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Allergens

  • More people affected by spring allergies, study shows

    The American College of Allergy, Asthma and Immunology estimates that as many as 30 percent of adults have allergies. More people are forced to deal with spring allergies each year, and their diagnoses are made worse by a variety of environmental factors. 

    A study from the ACAAI found that things such as climate change may be making allergy seasons worse. However, while those factors may exacerbate allergies, the amount of people complaining about their diagnoses might make it seem like they are more prevalent. 

    "While allergies are on the rise, affecting more and more Americans every year, each spring isn't necessarily worse than the last," said Dr. Michael Foggs, president of the ACAAI. "With more people being affected by seasonal allergies, it may seem like every year is the worst yet for sufferers. But in reality, there might just be more people complaining about symptoms." 

    Still, people must be prepared to treat allergies with different methods, as traditional medications alone may not be up to the task. 

    As more people begin to suffer from spring allergies, they will be searching for ways to relieve their symptoms. A great way to find relief is with home air purifiers such as the IQAir HealthPro Plus, which can clear the air of a wide variety of irritants and allergens that otherwise cause problems. 

  • Allergy season has already arrived

    People all across the U.S. have spent the past several months dealing with frigid temperatures, heavy snow drifts and all-around miserable weather. Despite the fact that these winter staples are fresh in the minds of many, spring is just around the corner, and with its arrival will come allergy season. 

    New research from the Montefiore Medical Center found that, even with this past winter being one of the coldest in recent history, allergy season has already started. The beginning of the first pollen season means certain trees are beginning to pollinate, and that leads to allergens are circulating at a high rate. 

    "Even with snow still on the ground, trees have started budding and are the first to produce pollen, creating major problems for people with allergies," said Dr. David Rosenstreich, director of the Division of Allergy and Immunology at Montefiore Medical Center. "The symptoms people experience often resemble a common cold, but, if it happens every year at this time, it's most likely allergies." 

    As allergy season inches closer, individuals with these health problems will want to make sure they are ready to handle anything. That's where home air purifiers like the IQAir HealthPro Plus come into play, as these medical-grade devices can dramatically improve an indoor space. 

  • Research shows allergies are everywhere

    A common thought among the general public is that living in certain areas of the world will result in the development of allergies. People regularly flock to the dry air of places like the Southwest region to ease respiratory problems, and while this lifestyle change may be beneficial for some, it does not necessarily mean individuals can run from allergies. 

    New research from the National Institute of Environmental Health Sciences found that allergy prevalence remains relatively stable across the country. In fact, the only major difference that arises based on geography is what the individual becomes allergic too, as that tends to vary based on the region. 

    "Before this study, if you would have asked 10 allergy specialists if allergy prevalence varied depending on where people live, all 10 of them would have said yes, because allergen exposures tend to be more common in certain regions of the U.S.," said Dr. Darryl Zeldin of the NIEHS. "This study suggests that people prone to developing allergies are going to develop an allergy to whatever is in their environment." 

    Because allergies may affect any individual, investing in the right devices to improve an indoor space may be a smart choice. Air purifiers such as the IQAir HealthPro Plus can clear the air of many allergens and irritants, helping people with allergies breathe easier in their homes.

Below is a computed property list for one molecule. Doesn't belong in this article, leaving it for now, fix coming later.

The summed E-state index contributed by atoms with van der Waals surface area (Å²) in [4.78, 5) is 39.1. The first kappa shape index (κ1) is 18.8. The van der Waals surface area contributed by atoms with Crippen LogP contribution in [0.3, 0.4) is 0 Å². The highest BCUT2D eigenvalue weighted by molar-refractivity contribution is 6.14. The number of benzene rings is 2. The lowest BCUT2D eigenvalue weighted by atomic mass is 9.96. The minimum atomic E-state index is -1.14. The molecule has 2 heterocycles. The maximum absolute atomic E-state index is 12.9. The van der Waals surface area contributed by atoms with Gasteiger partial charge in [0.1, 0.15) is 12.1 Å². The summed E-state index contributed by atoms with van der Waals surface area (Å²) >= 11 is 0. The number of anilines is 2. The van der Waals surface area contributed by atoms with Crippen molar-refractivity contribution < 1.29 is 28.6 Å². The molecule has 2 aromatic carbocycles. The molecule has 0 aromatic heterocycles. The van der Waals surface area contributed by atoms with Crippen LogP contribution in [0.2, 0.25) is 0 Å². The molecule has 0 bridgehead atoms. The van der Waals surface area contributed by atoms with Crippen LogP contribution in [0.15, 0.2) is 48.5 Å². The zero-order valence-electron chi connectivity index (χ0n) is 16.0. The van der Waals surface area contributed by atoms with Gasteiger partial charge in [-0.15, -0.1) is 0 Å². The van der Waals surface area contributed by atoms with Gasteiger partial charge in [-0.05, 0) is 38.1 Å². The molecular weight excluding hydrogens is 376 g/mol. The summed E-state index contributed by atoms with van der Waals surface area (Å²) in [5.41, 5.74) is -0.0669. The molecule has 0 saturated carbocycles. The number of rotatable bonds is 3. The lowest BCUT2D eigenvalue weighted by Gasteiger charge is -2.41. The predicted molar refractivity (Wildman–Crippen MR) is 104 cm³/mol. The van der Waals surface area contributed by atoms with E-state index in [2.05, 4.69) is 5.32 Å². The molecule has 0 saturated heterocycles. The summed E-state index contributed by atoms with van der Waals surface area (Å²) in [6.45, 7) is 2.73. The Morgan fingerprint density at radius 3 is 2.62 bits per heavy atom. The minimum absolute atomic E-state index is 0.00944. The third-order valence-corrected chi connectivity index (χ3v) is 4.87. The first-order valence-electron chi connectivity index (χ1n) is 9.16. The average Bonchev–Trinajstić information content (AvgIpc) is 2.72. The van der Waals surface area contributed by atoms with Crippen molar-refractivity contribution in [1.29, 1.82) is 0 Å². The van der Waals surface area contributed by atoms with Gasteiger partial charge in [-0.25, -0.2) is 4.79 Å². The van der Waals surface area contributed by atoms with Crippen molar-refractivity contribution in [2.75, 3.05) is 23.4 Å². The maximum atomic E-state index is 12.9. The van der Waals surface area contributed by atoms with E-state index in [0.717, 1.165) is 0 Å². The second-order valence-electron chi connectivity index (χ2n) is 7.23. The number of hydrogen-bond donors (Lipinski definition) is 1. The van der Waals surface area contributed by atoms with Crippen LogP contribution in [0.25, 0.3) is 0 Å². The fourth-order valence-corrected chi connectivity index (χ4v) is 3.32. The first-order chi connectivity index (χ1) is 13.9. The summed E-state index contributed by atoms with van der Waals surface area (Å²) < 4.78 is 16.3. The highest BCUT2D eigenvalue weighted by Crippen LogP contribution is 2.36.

• Study finds September is the worst month for asthma

    Individuals with asthma may find themselves encountering trouble during any time of the year. Whether it is because of the pollen in the air during spring, the intense outdoor activities done in the summer or the falling leaves of autumn, these people have a lot to keep in mind as they strive to keep their respiratory health in top shape. 

    A recent study, published in the journal Pediatrics, found that September is the month with the highest incidence of asthma in children. According to HealthDay, the number of flare ups were twice as high in this month as they were in August. 

    Much of this may be associated with the move back to school, as kids must adjust to entirely new environment and its irritants. This, combined with the suddenly cooler weather and lots of time spent outdoors, may contribute to the severity of asthma in children. 

    While September may be the worst month for asthma patients, the rest of the year is not exactly stress-free either. To prepare for these seasons, many invest in medical-grade air purifiers such as the IQAir HealthPro Plus. This device can clear the air of many allergens and irritants that otherwise aggravate asthma. 

  • Study finds September is the worst month for asthma

    Individuals with asthma may find themselves encountering trouble during any time of the year. Whether it is because of the pollen in the air during spring, the intense outdoor activities done in the summer or the falling leaves of autumn, these people have a lot to keep in mind as they strive to keep their respiratory health in top shape. 

    A recent study, published in the journal Pediatrics, found that September is the month with the highest incidence of asthma in children. According to HealthDay, the number of flare ups were twice as high in this month as they were in August. 

    Much of this may be associated with the move back to school, as kids must adjust to entirely new environment and its irritants. This, combined with the suddenly cooler weather and lots of time spent outdoors, may contribute to the severity of asthma in children. 

    While September may be the worst month for asthma patients, the rest of the year is not exactly stress-free either. To prepare for these seasons, many invest in medical-grade air purifiers such as the IQAir HealthPro Plus. This device can clear the air of many allergens and irritants that otherwise aggravate asthma. 

  • Asthma could be tied to sleeping problems, study shows